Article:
Friday, June 14, 2024

Norman "Turkey" Stearnes, Mack Park, and the Detroit Stars

Norman "Turkey" Stearnes

The Negro National League (NNL), America's first successful Black baseball league, was the brainchild of Andrew "Rube" Foster, who was born in Calvert, Texas in 1879. He grew up playing sandlot baseball in the Deep South. A gifted pitcher, Foster was a much sought after player for neighborhood and regional teams. He became a vagabond ballplayer and barnstormed throughout the South, scratching out a living on the mound rather than the land. Like many Black Americans, Foster was drawn to the North by the Great Migration for jobs and a better life.

In 1910, Foster had the foresight to realize that the Chicago area, and other Midwestern cities had sizeable Black populations which could support their own city teams. He organized, owned, and managed the Chicago American Giants. The American Giants were a barnstorming team that picked up games whenever and wherever they could, or they hosted exhibitions which allowed local teams and factory teams to compete against a professional team and split the gate profits after expenses were paid out.

Rube, as he became known professionally, also pitched for the American Giants until 1916. At the age of thirty-seven, his weight became a problem, and he lost his snap. Foster decided to hire younger men to take over the hurling chores, so he could devote his full attention to managing and scheduling the team.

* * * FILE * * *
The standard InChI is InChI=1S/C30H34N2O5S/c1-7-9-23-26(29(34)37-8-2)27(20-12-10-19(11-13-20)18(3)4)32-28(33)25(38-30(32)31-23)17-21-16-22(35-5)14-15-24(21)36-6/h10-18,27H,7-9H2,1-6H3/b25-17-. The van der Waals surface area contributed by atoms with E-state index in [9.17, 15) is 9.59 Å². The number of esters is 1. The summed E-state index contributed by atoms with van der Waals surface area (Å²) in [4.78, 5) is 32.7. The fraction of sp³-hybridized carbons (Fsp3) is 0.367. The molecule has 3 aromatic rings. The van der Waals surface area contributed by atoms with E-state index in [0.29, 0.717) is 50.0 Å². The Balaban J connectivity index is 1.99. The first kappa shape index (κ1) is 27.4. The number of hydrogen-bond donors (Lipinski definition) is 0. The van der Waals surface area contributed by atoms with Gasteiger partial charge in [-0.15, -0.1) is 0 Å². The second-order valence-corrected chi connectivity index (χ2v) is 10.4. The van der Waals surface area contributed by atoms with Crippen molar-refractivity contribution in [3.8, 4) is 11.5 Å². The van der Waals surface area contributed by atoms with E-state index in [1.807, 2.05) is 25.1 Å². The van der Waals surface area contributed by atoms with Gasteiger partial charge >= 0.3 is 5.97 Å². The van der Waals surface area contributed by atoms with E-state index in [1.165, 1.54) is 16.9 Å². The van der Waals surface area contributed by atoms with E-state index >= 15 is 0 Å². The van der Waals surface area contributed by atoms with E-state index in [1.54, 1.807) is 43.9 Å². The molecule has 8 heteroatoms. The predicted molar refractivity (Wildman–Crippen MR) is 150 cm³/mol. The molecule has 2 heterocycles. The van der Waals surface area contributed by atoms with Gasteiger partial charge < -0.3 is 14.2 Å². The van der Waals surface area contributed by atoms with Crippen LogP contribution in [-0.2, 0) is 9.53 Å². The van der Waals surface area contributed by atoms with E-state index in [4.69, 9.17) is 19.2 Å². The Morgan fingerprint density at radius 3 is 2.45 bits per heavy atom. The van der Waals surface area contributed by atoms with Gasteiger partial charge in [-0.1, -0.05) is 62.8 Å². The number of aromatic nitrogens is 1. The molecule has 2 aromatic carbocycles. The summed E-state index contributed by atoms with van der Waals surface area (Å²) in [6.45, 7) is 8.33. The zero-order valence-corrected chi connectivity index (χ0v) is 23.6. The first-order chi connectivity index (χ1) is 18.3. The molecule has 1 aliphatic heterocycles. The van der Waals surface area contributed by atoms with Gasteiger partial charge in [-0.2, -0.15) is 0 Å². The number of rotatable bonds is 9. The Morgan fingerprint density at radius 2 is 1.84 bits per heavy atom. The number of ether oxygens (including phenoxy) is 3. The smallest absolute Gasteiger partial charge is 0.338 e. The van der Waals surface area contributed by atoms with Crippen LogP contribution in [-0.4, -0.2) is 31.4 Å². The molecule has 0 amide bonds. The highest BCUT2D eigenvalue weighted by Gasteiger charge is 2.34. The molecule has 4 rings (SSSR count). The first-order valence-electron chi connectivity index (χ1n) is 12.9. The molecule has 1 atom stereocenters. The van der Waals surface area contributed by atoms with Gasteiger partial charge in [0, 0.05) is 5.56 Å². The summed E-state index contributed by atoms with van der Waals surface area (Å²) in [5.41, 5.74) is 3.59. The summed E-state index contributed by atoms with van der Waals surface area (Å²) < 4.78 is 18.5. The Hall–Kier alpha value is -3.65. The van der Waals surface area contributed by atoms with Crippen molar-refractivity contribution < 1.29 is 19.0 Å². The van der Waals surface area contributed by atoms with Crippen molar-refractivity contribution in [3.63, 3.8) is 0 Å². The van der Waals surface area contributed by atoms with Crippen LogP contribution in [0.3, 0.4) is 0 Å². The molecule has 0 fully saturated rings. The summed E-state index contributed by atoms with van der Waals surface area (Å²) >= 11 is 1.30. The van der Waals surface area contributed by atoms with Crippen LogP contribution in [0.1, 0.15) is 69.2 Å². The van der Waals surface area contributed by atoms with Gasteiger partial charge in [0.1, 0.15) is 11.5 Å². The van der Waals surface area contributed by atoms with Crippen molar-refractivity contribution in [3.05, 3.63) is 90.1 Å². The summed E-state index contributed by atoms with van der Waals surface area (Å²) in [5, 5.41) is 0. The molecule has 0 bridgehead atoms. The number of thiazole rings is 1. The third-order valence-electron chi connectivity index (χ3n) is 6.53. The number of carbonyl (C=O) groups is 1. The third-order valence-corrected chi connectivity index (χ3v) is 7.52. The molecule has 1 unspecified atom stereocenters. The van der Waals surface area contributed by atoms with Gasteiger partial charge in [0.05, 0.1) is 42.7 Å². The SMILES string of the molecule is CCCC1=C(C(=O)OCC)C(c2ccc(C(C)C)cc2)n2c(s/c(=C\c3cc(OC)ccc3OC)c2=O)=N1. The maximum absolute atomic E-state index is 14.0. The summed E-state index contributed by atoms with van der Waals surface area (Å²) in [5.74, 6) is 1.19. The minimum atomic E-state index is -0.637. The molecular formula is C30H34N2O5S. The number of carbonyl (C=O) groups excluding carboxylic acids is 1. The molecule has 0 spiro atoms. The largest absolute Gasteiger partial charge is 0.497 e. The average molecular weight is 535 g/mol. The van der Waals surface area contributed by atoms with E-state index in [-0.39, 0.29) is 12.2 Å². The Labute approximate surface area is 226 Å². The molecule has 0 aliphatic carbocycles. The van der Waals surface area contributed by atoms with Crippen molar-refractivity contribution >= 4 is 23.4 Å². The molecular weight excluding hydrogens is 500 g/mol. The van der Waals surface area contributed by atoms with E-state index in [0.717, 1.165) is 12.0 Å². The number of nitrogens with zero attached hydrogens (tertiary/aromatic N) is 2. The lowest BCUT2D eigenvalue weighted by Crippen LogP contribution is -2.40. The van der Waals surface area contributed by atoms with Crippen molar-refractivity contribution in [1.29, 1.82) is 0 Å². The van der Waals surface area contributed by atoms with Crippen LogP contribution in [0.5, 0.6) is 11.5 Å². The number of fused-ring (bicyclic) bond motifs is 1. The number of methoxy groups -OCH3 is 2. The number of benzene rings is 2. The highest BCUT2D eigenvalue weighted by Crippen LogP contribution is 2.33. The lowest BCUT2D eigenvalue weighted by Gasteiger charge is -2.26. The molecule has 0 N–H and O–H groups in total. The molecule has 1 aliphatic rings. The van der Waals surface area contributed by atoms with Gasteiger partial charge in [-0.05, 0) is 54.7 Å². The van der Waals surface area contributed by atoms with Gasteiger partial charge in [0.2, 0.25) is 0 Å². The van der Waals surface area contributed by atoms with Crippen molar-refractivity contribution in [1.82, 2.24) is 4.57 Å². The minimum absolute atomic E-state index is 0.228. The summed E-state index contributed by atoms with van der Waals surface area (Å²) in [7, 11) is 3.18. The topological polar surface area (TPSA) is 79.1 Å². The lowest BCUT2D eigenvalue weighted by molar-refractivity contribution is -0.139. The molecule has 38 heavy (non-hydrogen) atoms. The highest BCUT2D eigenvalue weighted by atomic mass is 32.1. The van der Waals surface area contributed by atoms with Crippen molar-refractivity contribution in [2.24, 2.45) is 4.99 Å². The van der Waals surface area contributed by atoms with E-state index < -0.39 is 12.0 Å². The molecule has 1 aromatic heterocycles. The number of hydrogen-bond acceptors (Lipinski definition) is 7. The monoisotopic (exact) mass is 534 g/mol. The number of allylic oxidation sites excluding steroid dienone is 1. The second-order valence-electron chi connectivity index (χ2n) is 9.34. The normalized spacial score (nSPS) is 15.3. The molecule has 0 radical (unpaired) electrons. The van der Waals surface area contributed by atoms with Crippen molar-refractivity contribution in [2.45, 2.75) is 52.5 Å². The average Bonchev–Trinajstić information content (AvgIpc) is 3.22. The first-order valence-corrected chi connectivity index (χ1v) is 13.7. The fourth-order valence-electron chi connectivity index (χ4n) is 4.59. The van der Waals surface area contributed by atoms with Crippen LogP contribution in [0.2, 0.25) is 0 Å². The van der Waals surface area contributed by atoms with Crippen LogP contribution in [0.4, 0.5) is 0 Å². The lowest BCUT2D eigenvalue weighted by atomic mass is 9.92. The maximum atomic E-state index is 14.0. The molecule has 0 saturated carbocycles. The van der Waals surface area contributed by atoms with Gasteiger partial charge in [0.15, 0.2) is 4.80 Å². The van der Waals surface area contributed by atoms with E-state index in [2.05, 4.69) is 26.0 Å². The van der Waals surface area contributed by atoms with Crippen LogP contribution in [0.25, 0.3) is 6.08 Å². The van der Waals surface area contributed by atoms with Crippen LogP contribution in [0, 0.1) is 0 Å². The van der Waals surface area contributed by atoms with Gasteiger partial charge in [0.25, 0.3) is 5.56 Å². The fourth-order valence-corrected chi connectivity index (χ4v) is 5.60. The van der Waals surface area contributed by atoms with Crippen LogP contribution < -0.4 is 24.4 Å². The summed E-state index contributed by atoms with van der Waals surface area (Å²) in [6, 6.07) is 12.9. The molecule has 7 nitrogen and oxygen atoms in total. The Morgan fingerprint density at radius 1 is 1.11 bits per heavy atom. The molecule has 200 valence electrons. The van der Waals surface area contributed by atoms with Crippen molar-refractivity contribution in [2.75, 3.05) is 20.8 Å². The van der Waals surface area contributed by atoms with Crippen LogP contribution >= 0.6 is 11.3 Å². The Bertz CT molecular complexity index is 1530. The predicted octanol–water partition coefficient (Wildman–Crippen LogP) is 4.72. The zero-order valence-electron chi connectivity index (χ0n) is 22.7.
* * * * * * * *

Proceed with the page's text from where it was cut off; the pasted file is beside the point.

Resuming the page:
When World War I ended in 1919, Foster acted on his dream to create a professional Negro league modeled after the White major leagues. He installed a new team in Detroit and hired known numbers [illegal lottery] operator John T. "Tenny" Blount to manage the team which Foster dubbed The Detroit Stars. Foster also owned the Dayton Marcos from Dayton, Ohio; he hired someone to manage that team for him also. From these three charter teams, the fledgling NNL was born. Soon four other teams rounded out the league though teams came and went over the life of the league.

For the next decade, the Detroit Stars played at Mack Park on Fairview and Mack Avenues in the middle of a White, working-class, German neighborhood on Detroit's near Eastside. It was a short four-mile trolley ride from Detroit's Black Bottom neighborhood to the ball park. The Stars performed before mixed crowds and had fans on both sides of the color line.